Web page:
Microsoft Teams has been making a big splash in the world of workplace communication tools. More than doubling their user base in the past year, they now have even more active users than their top competitor, Slack.
We have a very exciting announcement! In November of 2019, Preciate was approved as a Certified B Corporation for the first time. After becoming a public benefit corporation in July of 2019, this was the clear next step to further our commitment to do the best we can for the world. Preciate is proud to now be a part of the community of businesses who believe in the power of purpose.
Relationship-Oriented Team Building to Improve Company Culture
Whether it's planning ice breaker events for newly formed teams or freshening up engagement for groups who have worked together for years, team building can certainly be a challenge. Companies have a lot to think about, and sources of employee motivation can tend to get blurred by certain external rewards. If you're an employee tasked with team building efforts at your company or someone who just wants to motivate your group, check out our list of 106 relationship-focused ideas to promote team bonding and engagement.
Most of us are familiar with differing priorities among departments in an office and how that can impact the inner workings of a company. While management is more focused on developing practices that increase productivity and profit, Human Resources is often dedicated to employee well-being. Michael and Toby’s tumultuous relationship in the hit TV sitcom The Office demonstrates this dichotomy perfectly; it’s one we have seen time and again.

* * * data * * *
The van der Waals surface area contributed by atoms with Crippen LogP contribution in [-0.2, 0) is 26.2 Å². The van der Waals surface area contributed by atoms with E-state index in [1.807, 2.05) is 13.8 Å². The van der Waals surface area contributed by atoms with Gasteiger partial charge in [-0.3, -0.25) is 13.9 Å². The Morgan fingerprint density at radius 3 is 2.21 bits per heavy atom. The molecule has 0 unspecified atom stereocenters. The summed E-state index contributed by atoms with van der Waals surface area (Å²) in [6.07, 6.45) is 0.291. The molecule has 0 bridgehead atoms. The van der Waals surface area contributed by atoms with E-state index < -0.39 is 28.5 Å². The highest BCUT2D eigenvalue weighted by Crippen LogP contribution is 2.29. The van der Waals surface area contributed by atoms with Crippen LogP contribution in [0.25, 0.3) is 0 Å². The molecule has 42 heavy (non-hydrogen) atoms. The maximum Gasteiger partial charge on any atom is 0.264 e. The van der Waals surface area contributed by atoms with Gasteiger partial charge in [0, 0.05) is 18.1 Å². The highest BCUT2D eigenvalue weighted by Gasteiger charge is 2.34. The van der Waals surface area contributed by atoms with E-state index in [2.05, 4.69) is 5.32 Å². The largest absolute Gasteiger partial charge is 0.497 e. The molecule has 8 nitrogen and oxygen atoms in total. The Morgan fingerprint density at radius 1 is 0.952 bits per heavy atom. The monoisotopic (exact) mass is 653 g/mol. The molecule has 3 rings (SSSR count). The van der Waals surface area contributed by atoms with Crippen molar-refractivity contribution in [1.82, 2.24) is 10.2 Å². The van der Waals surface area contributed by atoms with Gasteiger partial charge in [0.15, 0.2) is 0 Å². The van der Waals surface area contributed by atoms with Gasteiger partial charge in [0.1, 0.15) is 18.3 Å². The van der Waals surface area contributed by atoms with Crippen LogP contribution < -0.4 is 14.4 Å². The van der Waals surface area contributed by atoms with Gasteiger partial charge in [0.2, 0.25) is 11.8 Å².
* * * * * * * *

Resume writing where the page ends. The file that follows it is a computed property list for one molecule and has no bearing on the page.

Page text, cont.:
It isn’t without reason that this parody exists. Oftentimes, new managerial practices can have trade-offs that are detrimental to certain aspects of employee well-being, whether it be psychological, physical, or social well-being. Rather than argue one set of priorities is more important than another, it’s more important to recognize that happiness, health, and human relationships are related, and their optimization leads to better overall outcomes for company success.
For many people, the office can be an exciting and interesting place to work and connect with others in the process. Unfortunately, this is not the case for everyone, especially those who face discrimination due to race, gender, sexual orientation, religion, etc. Studies show that discrimination can lead to negative emotions like anger and fear, which in turn influence the overall satisfaction and happiness an employee experiences in his or her career. Although most of us try to avoid discriminating against others, the reality is that stereotypes and prejudiced thoughts are very much a social norm – one that we need to work actively against should we hope to reduce their damaging effects.
The people we work with have an enormous impact on our lives, both personally and professionally. So it’s no wonder that within the professional ecosystem, we manage different types of relationships that benefit us and our work in different ways. A Gallup poll on the state of the American workplace found that positive work relationships have an immediate and tangible impact: “When employees possess a deep sense of affiliation with their team members, they are driven to take positive actions that benefit the business.”